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‘Nitrox Bandit’ Has Blacktip Island Authorities Baffled

bizarre thefts

Eagle Ray Cove dive boats are under constant surveillance this week after a series of bizarre thefts at Blacktip Island resorts. (photo courtesy of Ger Latner)

A rash of stolen scuba gear this week has Blacktip Island authorities puzzled, and tourists worried, on the small Caribbean island.

“There’s dive gadgets disappearing from drying sheds, boats and resort porches all over the island,” Island Police Constable Rafe Marquette said. “First a full-face mask and two Zeagle BCs went missing. Then a bunch of big dive knives and tank bangers.

“The only common thread is the missing items are all things dive staffs hate,” Marquette said. “And the thief always leaves a ‘Nitrox Diver’ mask strap behind as a calling card.”

Island officials are concerned the thief, dubbed the ‘Nitrox Bandit,’ is a threat to the island’s tourism.

“We’re trying to keep a lid on this thing so guests don’t get spooked,” island mayor Jack Cobia said. “So of course everybody knows about it.

“Whether it’s for laughs or for profit, a smart ass is about to ruin Blacktip’s economy,” Cobia said. “Of course, the elephant in the drying shed is it may be some rat bastard from Tiperon Island trying to steal our guests. They’ve done it before.”

The island constable has focused on island divemasters.

“Most likely is it’s a disgruntled DM,” Marquette said. “One who’s either had it with annoying scuba gear, or trying to hide one crime amongst a lot of others. Either way, it’s classic divemaster passive aggression taken to the next step.”

The scrutiny has angered some dive staff.

“It’s not fair, Rafe pulling us aside and grilling us without a bit of evidence,’ Eagle Ray Cove divemaster Lee Helm said. “He questioned me in front of guests yesterday, and others have been detained more than once.

“It’s profiling, plain and simple,” Helm said. “The divemaster’s union will have something to say about this, I can assure you.”

Island resorts, meanwhile, have upped their security.

“We’re patrolling the drying shed and the boats ‘round the clock,” Eagle Ray Cove dive operations manager Ger Latner said. “And Finn up at Scuba Doo has webcams and motion detectors. God help the person caught with a ‘Nitrox’ slap strap on them. There’s been several ugly incident with innocent guests already.”

While many guests are troubled by the thefts, others see them as an adventure.

“It’s like vacationing in a 1950s Cary Grant crime caper film, isn’t it?” Sandy Bottoms Beach Resort guest Suzy Souccup said. “There’s a real-life cat burglar out there, eh?

“This is my best vacation ever!” Souccup said. “Sure, I lost my underwater Etch-A-Sketch, but I have the thief’s calling card on my mask now. What a souvenir!”

The police and mayor’s office have released a join plea to the island’s scuba-diving guests.

“Divers, if you have annoying, or useless, scuba gear, lock it up,” Marquette said. “Or better yet, leave it at home.”

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Blacktip Island Divemasters Develop Hoseless Regulator

hoseless

The prototype of the “L’Air de la Mer” hoseless regulator, showing its patented triple bamboo oxygen separator units. (photo courtesy Marina DeLow)

 

In what is believed to be a scuba industry first, three Blacktip Island divemasters announced Thursday they have developed a working prototype of a hoseless regulator.

The device works by separating seawater’s oxygen atoms from the larger hydrogen atoms and salt molecules to create a constant supply of breathable air, the regulator’s creators said, and allowing its users to dive without the need of a scuba cylinder.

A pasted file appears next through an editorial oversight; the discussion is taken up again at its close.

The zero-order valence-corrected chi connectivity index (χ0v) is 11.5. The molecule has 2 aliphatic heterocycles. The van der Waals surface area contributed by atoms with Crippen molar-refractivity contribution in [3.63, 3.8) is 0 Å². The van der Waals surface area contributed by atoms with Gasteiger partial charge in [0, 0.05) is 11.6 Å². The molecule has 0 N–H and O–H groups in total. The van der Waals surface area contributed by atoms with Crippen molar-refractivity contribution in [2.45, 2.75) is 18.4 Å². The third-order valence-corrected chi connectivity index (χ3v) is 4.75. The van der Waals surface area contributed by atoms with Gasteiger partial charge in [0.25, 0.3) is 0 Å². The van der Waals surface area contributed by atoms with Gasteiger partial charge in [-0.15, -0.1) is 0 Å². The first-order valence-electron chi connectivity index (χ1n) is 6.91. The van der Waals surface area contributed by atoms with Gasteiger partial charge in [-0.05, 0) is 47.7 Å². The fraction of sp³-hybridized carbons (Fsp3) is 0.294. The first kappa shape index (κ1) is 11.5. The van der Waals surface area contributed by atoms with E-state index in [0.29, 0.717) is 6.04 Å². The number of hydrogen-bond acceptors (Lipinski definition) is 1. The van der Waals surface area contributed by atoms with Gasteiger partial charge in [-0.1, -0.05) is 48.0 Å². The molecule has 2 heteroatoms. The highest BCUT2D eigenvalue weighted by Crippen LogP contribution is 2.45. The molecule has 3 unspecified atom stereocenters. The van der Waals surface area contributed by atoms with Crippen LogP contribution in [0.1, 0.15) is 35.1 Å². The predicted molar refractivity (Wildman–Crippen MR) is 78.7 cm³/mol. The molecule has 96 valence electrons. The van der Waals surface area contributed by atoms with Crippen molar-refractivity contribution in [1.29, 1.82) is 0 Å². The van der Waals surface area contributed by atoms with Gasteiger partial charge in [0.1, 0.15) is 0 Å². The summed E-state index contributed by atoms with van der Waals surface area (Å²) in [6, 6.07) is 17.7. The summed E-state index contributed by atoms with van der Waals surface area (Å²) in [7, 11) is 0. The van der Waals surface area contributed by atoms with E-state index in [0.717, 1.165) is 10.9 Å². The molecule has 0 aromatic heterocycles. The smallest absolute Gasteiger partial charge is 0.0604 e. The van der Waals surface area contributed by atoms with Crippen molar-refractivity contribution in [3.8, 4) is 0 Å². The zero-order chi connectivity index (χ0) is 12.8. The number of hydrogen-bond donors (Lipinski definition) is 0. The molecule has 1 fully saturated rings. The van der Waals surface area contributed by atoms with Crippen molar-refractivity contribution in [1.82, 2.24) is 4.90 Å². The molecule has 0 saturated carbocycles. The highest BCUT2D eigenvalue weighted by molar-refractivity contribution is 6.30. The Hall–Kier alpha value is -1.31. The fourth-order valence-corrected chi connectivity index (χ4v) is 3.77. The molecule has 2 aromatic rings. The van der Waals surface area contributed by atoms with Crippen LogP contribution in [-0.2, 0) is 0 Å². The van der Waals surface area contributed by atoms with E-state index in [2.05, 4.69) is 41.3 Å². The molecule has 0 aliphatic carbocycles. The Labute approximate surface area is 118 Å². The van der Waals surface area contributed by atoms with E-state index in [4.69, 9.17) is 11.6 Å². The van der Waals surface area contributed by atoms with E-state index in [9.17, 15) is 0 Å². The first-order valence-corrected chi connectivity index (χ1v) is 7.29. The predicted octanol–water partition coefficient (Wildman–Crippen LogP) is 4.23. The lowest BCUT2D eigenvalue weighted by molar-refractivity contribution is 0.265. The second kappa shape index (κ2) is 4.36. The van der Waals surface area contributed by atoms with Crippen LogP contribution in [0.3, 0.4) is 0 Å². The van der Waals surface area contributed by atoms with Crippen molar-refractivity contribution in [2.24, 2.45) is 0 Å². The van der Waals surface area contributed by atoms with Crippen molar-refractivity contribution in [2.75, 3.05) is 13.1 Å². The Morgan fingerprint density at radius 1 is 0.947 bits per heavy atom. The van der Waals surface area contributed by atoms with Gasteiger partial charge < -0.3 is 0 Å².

“A hoseless reg’s been an ongoing joke for years,” said divemaster Marina DeLow, one of the creators. “Then one night after the Ballyhoo closed, the physics of how to make it work just popped.

“We spent the next couple weeks working out the mechanics and building a working model,” DeLow said. “We used old second-stage regs, bamboo tubing and refrigerator water filters, mostly. It’s pretty technical.”

The team has tentatively dubbed the device the “L’Air de la Mer.”

“The Cousteau suits are all up in our business over the name,” co-creator Finn Kiick said. “But that’ll sort itself out. If not, well, you can’t buy advertising like that.”

Though the current prototype is limited in scope, its designers say they plan to produce freshwater versions, Nitrox versions, and a version suitable for technical diving.

“It’s rough looking, but it works,” said Gage Hoase, the team’s third member. “For now the L’AM’ll only convert water into pure O2, so we can’t go below 20 feet. But we got plans to rig one with an oxystat that’ll let you dial in whatever O2 percentage you need.

“On deeper tech dives you’ll be able to crank the O2 down as you descend, then turn it back up as you decompress,” Hoase said. “No more being weighed down with doubles and side mounts and pony bottles.”

The device is not without its skeptics.

“A bunch of drunk scuba bums cooked up The Holy Grail of scuba after a night at the bar, then got rat-faced again while they built the gizmo?” said local scuba enthusiast Barry Bottoms. “That’s not a breakthrough. That’s an accident waiting to happen.

“They say they have a specialty course in the works, too,” Bottoms said. “What’re they gonna call it, ‘Dumb-Ass Diver?’ ‘Dead Diver?’”

Local entrepreneurs, though, are eager to back the project.

“Assuming the L’AM tests to specs, we’re gonna handle the manufacturing and marketing,” said Piers ‘Doc’ Plank, owner of the island-based organic scuba outfitter Bamboo You. “Making this out of locally-sourced, renewable bamboo’ll be boon for the economy, too.

“This’ll be a top of the line reg, and eco-friendly, what with the bamboo O2 filters. This thing could sell better than our Nitrox snorkels.”

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